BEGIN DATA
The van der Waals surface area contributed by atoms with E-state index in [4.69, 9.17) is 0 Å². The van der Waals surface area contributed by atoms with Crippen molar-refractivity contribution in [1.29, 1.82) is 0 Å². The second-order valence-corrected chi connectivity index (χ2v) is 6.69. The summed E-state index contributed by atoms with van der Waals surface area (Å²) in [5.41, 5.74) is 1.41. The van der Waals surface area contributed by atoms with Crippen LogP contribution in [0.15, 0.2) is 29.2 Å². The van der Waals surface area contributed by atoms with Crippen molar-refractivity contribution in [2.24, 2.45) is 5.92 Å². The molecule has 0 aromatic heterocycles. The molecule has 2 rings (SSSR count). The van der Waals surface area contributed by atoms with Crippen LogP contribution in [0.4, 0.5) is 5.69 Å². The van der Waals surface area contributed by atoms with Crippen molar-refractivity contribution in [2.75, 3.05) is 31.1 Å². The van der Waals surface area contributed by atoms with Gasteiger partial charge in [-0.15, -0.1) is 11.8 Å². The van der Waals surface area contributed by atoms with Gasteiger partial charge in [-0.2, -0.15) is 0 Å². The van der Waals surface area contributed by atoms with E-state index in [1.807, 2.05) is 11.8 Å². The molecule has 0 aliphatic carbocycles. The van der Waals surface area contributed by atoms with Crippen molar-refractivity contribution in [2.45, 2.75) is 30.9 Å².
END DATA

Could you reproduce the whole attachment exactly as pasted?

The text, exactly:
The van der Waals surface area contributed by atoms with E-state index in [4.69, 9.17) is 0 Å². The van der Waals surface area contributed by atoms with Crippen molar-refractivity contribution in [1.29, 1.82) is 0 Å². The second-order valence-corrected chi connectivity index (χ2v) is 6.69. The summed E-state index contributed by atoms with van der Waals surface area (Å²) in [5.41, 5.74) is 1.41. The van der Waals surface area contributed by atoms with Crippen LogP contribution in [0.15, 0.2) is 29.2 Å². The van der Waals surface area contributed by atoms with Crippen molar-refractivity contribution in [2.24, 2.45) is 5.92 Å². The molecule has 0 aromatic heterocycles. The molecule has 2 rings (SSSR count). The van der Waals surface area contributed by atoms with Crippen LogP contribution in [0.4, 0.5) is 5.69 Å². The van der Waals surface area contributed by atoms with Crippen molar-refractivity contribution in [2.75, 3.05) is 31.1 Å². The van der Waals surface area contributed by atoms with Gasteiger partial charge in [-0.15, -0.1) is 11.8 Å². The van der Waals surface area contributed by atoms with Gasteiger partial charge in [-0.2, -0.15) is 0 Å². The van der Waals surface area contributed by atoms with E-state index in [1.807, 2.05) is 11.8 Å². The molecule has 0 aliphatic carbocycles. The van der Waals surface area contributed by atoms with Crippen molar-refractivity contribution in [2.45, 2.75) is 30.9 Å².